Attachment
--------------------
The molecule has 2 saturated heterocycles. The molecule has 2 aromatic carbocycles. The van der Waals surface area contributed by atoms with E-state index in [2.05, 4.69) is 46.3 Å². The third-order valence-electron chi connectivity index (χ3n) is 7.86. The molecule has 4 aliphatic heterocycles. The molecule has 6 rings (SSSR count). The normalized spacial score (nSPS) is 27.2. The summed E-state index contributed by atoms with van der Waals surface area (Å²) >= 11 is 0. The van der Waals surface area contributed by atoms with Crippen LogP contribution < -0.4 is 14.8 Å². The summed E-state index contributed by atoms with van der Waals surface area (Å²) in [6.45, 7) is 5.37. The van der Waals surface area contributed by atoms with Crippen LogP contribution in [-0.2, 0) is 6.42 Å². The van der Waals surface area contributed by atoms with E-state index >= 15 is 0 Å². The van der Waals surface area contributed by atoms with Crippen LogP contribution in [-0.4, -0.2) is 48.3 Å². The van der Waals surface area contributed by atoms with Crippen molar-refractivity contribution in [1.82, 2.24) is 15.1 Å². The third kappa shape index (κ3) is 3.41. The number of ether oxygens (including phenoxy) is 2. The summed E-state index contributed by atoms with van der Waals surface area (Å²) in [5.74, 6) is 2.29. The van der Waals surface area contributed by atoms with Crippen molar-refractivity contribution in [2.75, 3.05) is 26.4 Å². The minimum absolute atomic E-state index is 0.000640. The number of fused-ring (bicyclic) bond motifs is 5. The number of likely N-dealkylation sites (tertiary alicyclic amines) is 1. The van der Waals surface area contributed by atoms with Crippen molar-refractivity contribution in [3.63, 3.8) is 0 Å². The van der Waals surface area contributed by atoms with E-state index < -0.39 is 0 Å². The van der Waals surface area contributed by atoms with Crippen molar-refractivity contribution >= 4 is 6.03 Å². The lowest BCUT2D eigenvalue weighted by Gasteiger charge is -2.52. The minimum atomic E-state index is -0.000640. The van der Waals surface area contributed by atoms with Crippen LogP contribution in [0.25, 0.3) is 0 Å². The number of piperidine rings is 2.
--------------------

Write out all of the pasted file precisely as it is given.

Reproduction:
The molecule has 2 saturated heterocycles. The molecule has 2 aromatic carbocycles. The van der Waals surface area contributed by atoms with E-state index in [2.05, 4.69) is 46.3 Å². The third-order valence-electron chi connectivity index (χ3n) is 7.86. The molecule has 4 aliphatic heterocycles. The molecule has 6 rings (SSSR count). The normalized spacial score (nSPS) is 27.2. The summed E-state index contributed by atoms with van der Waals surface area (Å²) >= 11 is 0. The van der Waals surface area contributed by atoms with Crippen LogP contribution < -0.4 is 14.8 Å². The summed E-state index contributed by atoms with van der Waals surface area (Å²) in [6.45, 7) is 5.37. The van der Waals surface area contributed by atoms with Crippen LogP contribution in [-0.2, 0) is 6.42 Å². The van der Waals surface area contributed by atoms with E-state index >= 15 is 0 Å². The van der Waals surface area contributed by atoms with Crippen LogP contribution in [-0.4, -0.2) is 48.3 Å². The van der Waals surface area contributed by atoms with Crippen molar-refractivity contribution in [1.82, 2.24) is 15.1 Å². The third kappa shape index (κ3) is 3.41. The number of ether oxygens (including phenoxy) is 2. The summed E-state index contributed by atoms with van der Waals surface area (Å²) in [5.74, 6) is 2.29. The van der Waals surface area contributed by atoms with Crippen molar-refractivity contribution in [2.75, 3.05) is 26.4 Å². The minimum absolute atomic E-state index is 0.000640. The number of fused-ring (bicyclic) bond motifs is 5. The number of likely N-dealkylation sites (tertiary alicyclic amines) is 1. The van der Waals surface area contributed by atoms with Crippen molar-refractivity contribution in [3.63, 3.8) is 0 Å². The van der Waals surface area contributed by atoms with E-state index < -0.39 is 0 Å². The van der Waals surface area contributed by atoms with Crippen molar-refractivity contribution >= 4 is 6.03 Å². The lowest BCUT2D eigenvalue weighted by Gasteiger charge is -2.52. The minimum atomic E-state index is -0.000640. The van der Waals surface area contributed by atoms with Crippen LogP contribution in [0.25, 0.3) is 0 Å². The number of piperidine rings is 2.